It’s been just over a week now since I got back from a long weekend in New York. I’ve been getting caught up with work and doing some heavy thinking about what happened during my time there. I initially went for a job interview with a custom stationery company. Months ago I applied for an internship with said company and a week before Christmas I was asked if I had interest in a manager position. This all sounded pretty dreamy but the process of setting up an interview made me question a few things. On my way to the big apple I already decided I didn’t want to work for a company who couldn’t communicate well, but I still wanted to give it my best shot and see it for myself. I couldn’t believe it could get worse than that, but the interview turned rather offensive. You would think flying basically coast to coast, you would be given invested time and interest. That is hardly what I got and I made it clear the company wasn’t a good fit for me. If I could give any advice to this interviewer it would be that there are two sides to the interview, you are also being evaluated, so especially don’t say negative things about my employers at Boxcar Press. It shows what kind of person you really are when you bad mouth a company that is so great and you clearly need their products. Bad move.
I am taking this experience positively. I fully trust my gut instinct, I know what my value and talent is worth and I know what I want in my career. I spent the rest of the weekend with my dear friend Emily and being inspired by the immense use of fantastic type around the city. I also set up appointments with Heartfish Press (interview on the Boxcar Blog coming soon!), The New York Center for the Book Arts, and lastly – the most inspiring part of my trip of all – The Type Director’s Club. The trip ended with satisfaction and possibilities.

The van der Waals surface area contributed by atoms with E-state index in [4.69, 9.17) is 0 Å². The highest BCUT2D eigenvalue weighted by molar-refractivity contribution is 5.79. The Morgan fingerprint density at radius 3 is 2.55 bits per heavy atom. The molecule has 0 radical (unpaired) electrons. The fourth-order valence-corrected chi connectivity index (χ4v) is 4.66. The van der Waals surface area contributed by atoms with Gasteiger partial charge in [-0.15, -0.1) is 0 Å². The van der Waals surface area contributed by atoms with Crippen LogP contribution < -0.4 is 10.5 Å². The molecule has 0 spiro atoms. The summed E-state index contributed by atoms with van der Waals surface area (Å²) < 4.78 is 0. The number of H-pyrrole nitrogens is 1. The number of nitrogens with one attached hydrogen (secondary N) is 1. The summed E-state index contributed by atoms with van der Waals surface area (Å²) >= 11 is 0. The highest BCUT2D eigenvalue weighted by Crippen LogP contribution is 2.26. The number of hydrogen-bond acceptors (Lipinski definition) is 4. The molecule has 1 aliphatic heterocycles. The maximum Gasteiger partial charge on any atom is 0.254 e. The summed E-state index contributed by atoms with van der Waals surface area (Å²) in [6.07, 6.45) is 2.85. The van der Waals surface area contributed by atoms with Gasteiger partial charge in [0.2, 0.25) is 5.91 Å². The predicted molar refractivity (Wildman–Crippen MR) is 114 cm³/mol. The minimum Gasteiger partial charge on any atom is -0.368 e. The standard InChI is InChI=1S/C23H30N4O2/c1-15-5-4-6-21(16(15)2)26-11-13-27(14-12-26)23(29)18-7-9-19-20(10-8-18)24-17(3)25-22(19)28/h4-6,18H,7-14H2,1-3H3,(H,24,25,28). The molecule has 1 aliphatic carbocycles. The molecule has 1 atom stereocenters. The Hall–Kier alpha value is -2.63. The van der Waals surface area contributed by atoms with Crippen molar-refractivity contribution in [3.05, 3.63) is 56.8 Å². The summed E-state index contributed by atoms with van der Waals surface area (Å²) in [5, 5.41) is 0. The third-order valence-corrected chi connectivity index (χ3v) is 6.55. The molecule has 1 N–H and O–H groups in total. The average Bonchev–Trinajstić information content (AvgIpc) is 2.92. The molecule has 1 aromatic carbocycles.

This trip also made me think a lot about where my life is at currently in Salt Lake City. I’m a little surprised to say this, but I really love it here. It would take something much bigger for me to actually leave, but I know I would come back if I did. Who knew?
Above photo is in Emily’s apartment. Check out that view of the Financial District. Also, I shipped that deer head to her half as a birthday present and half as a test to see if it’d make it there in one piece. Looks pretty great in her place!
I have got to start using my Holga 120CFN more…this is from my last minute trip to New York where I didn’t bring any other camera. It’s my first time using 120 film – I stayed away from it because I didn’t know where to get it developed so I’ve had the camera adapted to 35mm since Christmas 2007. The first two pictures are of Emily and the last a stranger as we wait to cross the street on my way to the Cooper-Hewitt National Design Museum. It seems I like taking pictures behind people’s backs. You can look at the rest here.
See this logo? This little number helped pay for a last minute trip to New York where I got to hang out with my good friend Emily, eat the most amazing hot dog I’ve ever had (and not only was it guilt-free but it was mystery-free too), go on an H&M shopping spree, visit The Arm Studio in Brooklyn, and also go to literally the gayest place I’ve ever been – Fire Island.
Wasatch Endocrinology is a clinic located in Salt Lake City, specializing in everything endocrinology (diabetes, thyroid conditions, metabolism, etc.). They are one of the best diabetes specialists in Utah, but they had the most hideous logo I had ever seen:
Makes you want to cry, doesn’t it? Well wipe those tears away because it’s being retired. The new logo better represents everything about them, focusing on their mission statement, “Taking the time to care.” The ribbon wrapped around the abstract figure is a symbol of protection, engagement, time commitment, focus and continuation of care. The movement of the ribbon continuing through the figure shows a focus on health and the figure embracing this in a positive upward motion. The logo could be identified as similar to the medical symbol, the caduceus. This is beneficial to be quickly referenced as a medical company, but the Wasatch Endocrinology logo is different enough to stand out as itâ€™s own. And most importantly, it’s professional which will capture a lot of trust in new patients.
I am really excited to see what this new logo does for their clinic!